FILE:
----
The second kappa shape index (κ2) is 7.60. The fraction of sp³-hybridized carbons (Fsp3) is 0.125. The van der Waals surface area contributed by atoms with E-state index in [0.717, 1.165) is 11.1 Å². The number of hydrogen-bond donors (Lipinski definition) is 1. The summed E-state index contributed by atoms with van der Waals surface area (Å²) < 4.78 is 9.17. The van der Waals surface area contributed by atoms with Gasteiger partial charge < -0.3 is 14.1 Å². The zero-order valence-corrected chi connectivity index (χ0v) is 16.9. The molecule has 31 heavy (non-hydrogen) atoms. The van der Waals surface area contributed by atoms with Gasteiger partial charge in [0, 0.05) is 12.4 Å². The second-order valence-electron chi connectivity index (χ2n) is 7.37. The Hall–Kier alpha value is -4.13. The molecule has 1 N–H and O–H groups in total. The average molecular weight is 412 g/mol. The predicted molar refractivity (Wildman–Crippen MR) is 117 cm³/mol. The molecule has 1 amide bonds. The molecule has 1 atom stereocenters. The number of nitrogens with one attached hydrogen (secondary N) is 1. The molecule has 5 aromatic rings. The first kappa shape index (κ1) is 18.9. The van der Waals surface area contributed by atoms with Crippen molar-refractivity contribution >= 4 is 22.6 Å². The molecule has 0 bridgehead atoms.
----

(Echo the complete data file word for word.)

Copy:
The second kappa shape index (κ2) is 7.60. The fraction of sp³-hybridized carbons (Fsp3) is 0.125. The van der Waals surface area contributed by atoms with E-state index in [0.717, 1.165) is 11.1 Å². The number of hydrogen-bond donors (Lipinski definition) is 1. The summed E-state index contributed by atoms with van der Waals surface area (Å²) < 4.78 is 9.17. The van der Waals surface area contributed by atoms with Gasteiger partial charge < -0.3 is 14.1 Å². The zero-order valence-corrected chi connectivity index (χ0v) is 16.9. The molecule has 31 heavy (non-hydrogen) atoms. The van der Waals surface area contributed by atoms with Gasteiger partial charge in [0, 0.05) is 12.4 Å². The second-order valence-electron chi connectivity index (χ2n) is 7.37. The Hall–Kier alpha value is -4.13. The molecule has 1 N–H and O–H groups in total. The average molecular weight is 412 g/mol. The predicted molar refractivity (Wildman–Crippen MR) is 117 cm³/mol. The molecule has 1 amide bonds. The molecule has 1 atom stereocenters. The number of nitrogens with one attached hydrogen (secondary N) is 1. The molecule has 5 aromatic rings. The first kappa shape index (κ1) is 18.9. The van der Waals surface area contributed by atoms with Crippen molar-refractivity contribution >= 4 is 22.6 Å². The molecule has 0 bridgehead atoms.